Deputy President William Ruto said this will be mainly through offering training to drivers and conductors and all those charged with public transport on traffic rules and regulations and management of emergency situations.
“We need to begin walking the road of saving more lives, minimising accidents by making sure that those charged with the public sector understand the regulations and are able to manage emergency cases,” Ruto said.
He was speaking on Sunday when he presided over the Annual Inspection Parade of St. John Ambulance in Nairobi. The celebrations also seek to recognise humanitarian services of aid workers around the country.
Statistics released by Transport Cabinet Secretary Michael Kamau last month showed that 1,032 passengers were killed in road accidents since January this year.
Close to 580 pedestrians also died in the same period, while motor cyclists deaths increased by 1.5 percent.
However Ruto believes with collaborative efforts from all stakeholders, these numbers can be reduced.
“ We want to partner with emergency response institutions like St. John, the Kenya Red Cross and others and see how we can work together. This is achievable if we also have the spirit of volunteering on issues of responding to emergencies,” he said.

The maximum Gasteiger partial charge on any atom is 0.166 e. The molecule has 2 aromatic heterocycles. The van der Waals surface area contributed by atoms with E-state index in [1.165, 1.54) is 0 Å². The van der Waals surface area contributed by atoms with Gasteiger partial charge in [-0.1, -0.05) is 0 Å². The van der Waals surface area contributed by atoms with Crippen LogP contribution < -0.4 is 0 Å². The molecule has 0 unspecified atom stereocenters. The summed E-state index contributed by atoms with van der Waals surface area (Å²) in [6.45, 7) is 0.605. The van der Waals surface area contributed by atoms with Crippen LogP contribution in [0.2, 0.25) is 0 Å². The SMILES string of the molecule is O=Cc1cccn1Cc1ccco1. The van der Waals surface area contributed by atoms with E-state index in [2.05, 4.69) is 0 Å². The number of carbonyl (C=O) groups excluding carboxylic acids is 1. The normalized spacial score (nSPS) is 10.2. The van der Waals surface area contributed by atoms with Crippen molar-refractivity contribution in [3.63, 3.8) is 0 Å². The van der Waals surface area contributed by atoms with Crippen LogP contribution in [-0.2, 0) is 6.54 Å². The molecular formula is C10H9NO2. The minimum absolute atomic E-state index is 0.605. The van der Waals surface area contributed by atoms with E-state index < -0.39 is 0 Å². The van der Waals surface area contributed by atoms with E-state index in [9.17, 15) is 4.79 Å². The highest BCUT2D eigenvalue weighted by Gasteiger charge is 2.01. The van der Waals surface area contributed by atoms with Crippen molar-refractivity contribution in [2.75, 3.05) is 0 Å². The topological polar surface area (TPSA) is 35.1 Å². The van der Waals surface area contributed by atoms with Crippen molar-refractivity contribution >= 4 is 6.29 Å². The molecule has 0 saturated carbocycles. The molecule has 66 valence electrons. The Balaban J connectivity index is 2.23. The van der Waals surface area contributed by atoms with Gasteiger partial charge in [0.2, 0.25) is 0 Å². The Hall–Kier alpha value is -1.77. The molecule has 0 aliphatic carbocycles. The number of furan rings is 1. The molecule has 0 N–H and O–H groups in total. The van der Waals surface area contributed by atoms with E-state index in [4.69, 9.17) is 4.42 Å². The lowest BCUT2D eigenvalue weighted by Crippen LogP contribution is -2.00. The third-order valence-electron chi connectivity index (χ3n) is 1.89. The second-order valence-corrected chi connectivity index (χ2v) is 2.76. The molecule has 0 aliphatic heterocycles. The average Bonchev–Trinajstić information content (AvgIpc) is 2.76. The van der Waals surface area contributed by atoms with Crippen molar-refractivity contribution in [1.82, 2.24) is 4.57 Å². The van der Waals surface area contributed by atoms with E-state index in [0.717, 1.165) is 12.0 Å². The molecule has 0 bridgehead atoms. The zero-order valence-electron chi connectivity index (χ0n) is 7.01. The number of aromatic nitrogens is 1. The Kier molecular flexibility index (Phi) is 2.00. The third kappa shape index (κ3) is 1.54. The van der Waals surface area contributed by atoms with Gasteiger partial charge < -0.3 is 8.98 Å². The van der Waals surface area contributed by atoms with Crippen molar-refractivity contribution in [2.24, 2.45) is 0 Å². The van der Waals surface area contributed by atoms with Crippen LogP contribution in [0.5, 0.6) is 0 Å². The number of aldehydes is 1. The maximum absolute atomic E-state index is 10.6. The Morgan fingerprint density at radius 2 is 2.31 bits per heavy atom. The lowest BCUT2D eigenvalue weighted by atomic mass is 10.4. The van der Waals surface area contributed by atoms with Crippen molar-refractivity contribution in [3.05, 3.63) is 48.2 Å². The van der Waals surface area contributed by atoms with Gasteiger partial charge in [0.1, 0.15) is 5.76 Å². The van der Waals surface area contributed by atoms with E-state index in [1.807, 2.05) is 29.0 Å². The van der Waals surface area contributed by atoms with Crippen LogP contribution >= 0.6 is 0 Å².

The government has already set aside Sh50 million to St John Ambulance which will be used to purchase necessary equipments for emergency response and training.
Last year President Uhuru Kenyatta directed the Health Ministry to work hand in hand with St John Ambulance so as to leverage on the latter’s experienced personnel and equipment in disaster and emergency response times.
Meanwhile, the organisation has already rolled out a maternal care project in remote and conflict areas in the country aimed at complementing government’s efforts in provision of maternal health care especially in rural areas.
“We believe that progressively more and more women will access the required maternal health care they deserve,” Health Cabinet Secretary Dr. James Macharia said.